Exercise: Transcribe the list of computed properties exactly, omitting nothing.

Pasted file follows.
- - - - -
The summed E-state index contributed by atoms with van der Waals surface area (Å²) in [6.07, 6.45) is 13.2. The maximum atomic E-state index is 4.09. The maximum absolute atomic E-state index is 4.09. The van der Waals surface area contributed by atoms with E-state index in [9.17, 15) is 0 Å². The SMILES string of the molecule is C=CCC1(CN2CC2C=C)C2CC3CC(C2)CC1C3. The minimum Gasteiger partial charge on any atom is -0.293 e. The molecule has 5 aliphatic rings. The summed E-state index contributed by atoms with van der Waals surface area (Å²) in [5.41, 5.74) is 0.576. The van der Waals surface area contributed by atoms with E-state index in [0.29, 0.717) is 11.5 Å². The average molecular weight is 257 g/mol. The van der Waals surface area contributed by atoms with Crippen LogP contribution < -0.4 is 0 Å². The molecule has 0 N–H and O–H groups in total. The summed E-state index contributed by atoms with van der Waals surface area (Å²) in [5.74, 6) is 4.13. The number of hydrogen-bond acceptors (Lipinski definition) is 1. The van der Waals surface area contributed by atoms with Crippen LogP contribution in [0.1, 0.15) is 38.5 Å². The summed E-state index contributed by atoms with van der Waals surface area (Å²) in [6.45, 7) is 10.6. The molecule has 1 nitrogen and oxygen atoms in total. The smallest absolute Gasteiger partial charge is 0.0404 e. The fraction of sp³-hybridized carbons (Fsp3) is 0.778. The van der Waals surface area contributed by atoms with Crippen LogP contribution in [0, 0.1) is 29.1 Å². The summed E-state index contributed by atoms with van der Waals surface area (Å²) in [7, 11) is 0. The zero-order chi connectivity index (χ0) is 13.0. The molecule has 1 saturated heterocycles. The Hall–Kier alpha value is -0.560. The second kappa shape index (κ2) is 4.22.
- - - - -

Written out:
The summed E-state index contributed by atoms with van der Waals surface area (Å²) in [6.07, 6.45) is 13.2. The maximum atomic E-state index is 4.09. The maximum absolute atomic E-state index is 4.09. The van der Waals surface area contributed by atoms with E-state index in [9.17, 15) is 0 Å². The SMILES string of the molecule is C=CCC1(CN2CC2C=C)C2CC3CC(C2)CC1C3. The minimum Gasteiger partial charge on any atom is -0.293 e. The molecule has 5 aliphatic rings. The summed E-state index contributed by atoms with van der Waals surface area (Å²) in [5.41, 5.74) is 0.576. The van der Waals surface area contributed by atoms with E-state index in [0.29, 0.717) is 11.5 Å². The average molecular weight is 257 g/mol. The van der Waals surface area contributed by atoms with Crippen LogP contribution < -0.4 is 0 Å². The molecule has 0 N–H and O–H groups in total. The summed E-state index contributed by atoms with van der Waals surface area (Å²) in [5.74, 6) is 4.13. The number of hydrogen-bond acceptors (Lipinski definition) is 1. The van der Waals surface area contributed by atoms with Crippen LogP contribution in [0.1, 0.15) is 38.5 Å². The summed E-state index contributed by atoms with van der Waals surface area (Å²) in [6.45, 7) is 10.6. The molecule has 1 nitrogen and oxygen atoms in total. The smallest absolute Gasteiger partial charge is 0.0404 e. The fraction of sp³-hybridized carbons (Fsp3) is 0.778. The van der Waals surface area contributed by atoms with Crippen LogP contribution in [0, 0.1) is 29.1 Å². The summed E-state index contributed by atoms with van der Waals surface area (Å²) in [7, 11) is 0. The zero-order chi connectivity index (χ0) is 13.0. The molecule has 1 saturated heterocycles. The Hall–Kier alpha value is -0.560. The second kappa shape index (κ2) is 4.22.